Biden Walks Fine Line Between Condemning Russia and Putin's Nuclear Threat

President Joe Biden walked a fine line in his address to the United Nations General Assembly on Wednesday, harshly criticizing Russian President Vladimir Putin for "shamelessly violat[ing]" the U.N. charter while urging Russia not to exercise its veto power as one of the five nations allowed to do so.

Speaking from the U.N. headquarters in New York City, Biden opened his speech by telling his counterparts, "Let us speak plainly: A permanent member of the United Nations Security Council invaded its neighbor, attempted to erase the sovereign state from the map."

"Russia has shamelessly violated the core tenets of the United Nations charter," the president said.

Although Biden offered stark criticisms of Russia, he also said Russia should refrain from using its veto power "except in rare, extraordinary situations to ensure the Council remains credible and effective."

Russia is the most frequent user of the veto among the five Security Council nations with the power to do so. The other four nations are the U.S., China, France and the UK. The five permanent members of the U.N. Security Council cannot be expelled.

Biden Russia Putin Nuclear
In this combination image, President Joe Biden speaks during the 77th session of the United Nations General Assembly (UNGA) at U.N. headquarters on September 21, 2022 in New York City and Russian President Vladimir Putin pictured on September 5, 2022. Getty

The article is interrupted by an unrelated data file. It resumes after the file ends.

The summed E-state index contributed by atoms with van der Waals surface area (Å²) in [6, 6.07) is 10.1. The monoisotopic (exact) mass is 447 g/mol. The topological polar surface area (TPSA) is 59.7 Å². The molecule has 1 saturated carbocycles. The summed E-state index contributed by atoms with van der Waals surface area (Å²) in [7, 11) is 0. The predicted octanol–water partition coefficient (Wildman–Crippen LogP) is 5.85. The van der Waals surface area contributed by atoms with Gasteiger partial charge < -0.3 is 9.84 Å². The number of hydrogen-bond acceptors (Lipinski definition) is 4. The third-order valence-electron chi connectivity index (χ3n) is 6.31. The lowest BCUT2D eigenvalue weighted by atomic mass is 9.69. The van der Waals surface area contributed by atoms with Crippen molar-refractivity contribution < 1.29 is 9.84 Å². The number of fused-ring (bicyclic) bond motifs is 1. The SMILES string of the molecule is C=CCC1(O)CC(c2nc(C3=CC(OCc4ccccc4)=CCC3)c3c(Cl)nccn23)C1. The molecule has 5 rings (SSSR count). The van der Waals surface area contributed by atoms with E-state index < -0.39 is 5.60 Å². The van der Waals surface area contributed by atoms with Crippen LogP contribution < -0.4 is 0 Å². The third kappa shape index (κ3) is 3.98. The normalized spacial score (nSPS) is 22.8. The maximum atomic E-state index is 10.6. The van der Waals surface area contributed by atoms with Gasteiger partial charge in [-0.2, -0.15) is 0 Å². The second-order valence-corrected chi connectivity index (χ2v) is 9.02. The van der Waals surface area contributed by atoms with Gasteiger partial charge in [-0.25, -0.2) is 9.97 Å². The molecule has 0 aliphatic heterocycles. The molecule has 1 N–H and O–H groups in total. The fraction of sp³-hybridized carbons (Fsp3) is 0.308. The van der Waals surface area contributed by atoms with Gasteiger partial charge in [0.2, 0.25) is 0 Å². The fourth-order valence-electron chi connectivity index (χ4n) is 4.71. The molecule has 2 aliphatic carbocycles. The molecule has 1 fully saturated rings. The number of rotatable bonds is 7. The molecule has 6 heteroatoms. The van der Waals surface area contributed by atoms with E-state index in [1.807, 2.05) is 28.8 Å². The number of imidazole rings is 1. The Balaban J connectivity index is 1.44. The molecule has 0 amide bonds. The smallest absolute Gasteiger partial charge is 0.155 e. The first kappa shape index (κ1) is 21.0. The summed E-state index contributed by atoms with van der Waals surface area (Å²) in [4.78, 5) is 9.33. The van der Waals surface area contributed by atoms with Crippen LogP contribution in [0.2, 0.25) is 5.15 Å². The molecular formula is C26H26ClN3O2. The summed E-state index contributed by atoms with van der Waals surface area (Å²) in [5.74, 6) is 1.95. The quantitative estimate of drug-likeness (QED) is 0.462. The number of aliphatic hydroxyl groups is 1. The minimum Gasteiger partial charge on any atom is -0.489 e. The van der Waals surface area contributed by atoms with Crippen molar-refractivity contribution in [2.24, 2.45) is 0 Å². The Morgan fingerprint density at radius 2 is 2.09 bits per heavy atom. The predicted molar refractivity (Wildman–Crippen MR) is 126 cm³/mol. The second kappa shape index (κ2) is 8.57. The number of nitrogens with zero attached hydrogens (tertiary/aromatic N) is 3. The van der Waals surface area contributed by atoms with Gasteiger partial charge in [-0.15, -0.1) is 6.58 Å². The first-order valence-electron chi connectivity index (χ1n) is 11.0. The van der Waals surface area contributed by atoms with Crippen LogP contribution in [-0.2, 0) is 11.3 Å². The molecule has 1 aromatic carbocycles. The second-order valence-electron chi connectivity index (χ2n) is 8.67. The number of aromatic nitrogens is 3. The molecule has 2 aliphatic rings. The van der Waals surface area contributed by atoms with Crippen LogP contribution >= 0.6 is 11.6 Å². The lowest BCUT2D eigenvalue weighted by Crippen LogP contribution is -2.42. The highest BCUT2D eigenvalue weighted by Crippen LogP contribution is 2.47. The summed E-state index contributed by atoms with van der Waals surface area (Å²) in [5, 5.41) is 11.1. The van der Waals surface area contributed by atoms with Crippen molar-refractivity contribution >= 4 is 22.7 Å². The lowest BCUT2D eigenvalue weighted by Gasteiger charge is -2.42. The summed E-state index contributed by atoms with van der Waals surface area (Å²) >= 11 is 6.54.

On Wednesday, Biden also responded to the overnight nuclear threats Putin made as he announced that Russia was expanding its war efforts by calling for a "partial mobilization" of citizens with military experience.

"The United States is ready to pursue critical arms control measures. A nuclear war cannot be won and must never be fought," Biden said. "The five permanent members of the Security Council just reaffirmed that commitment in January, but today we're seeing disturbing trends."

Early Wednesday, Putin alleged that officials in NATO states threatened to use nuclear weapons against Russia but that Moscow too "has various means of destruction," adding that his threat was "not a bluff."

"The world should see these outrageous acts for what they are," Biden told the U.N. "Putin claims he had to act because Russia was threatened, but no one threatened Russia and no one other than Russia sought conflict."

The line Biden walked in his remarks on Russia echoed comments delivered by National Security Council spokesperson John Kirby earlier in the day.

Speaking to Good Morning America, Kirby said that while there will be "severe consequences" if Russia were to use nuclear weapons against Ukraine, "we've seen no indication that that's required right now."

"It's irresponsible rhetoric for a nuclear power to talk that way, but it's not atypical for how he's been talking the last seven months, and we take it seriously," Kirby said. "We are monitoring as best we can their strategic posture so that if we have to, we can alter ours."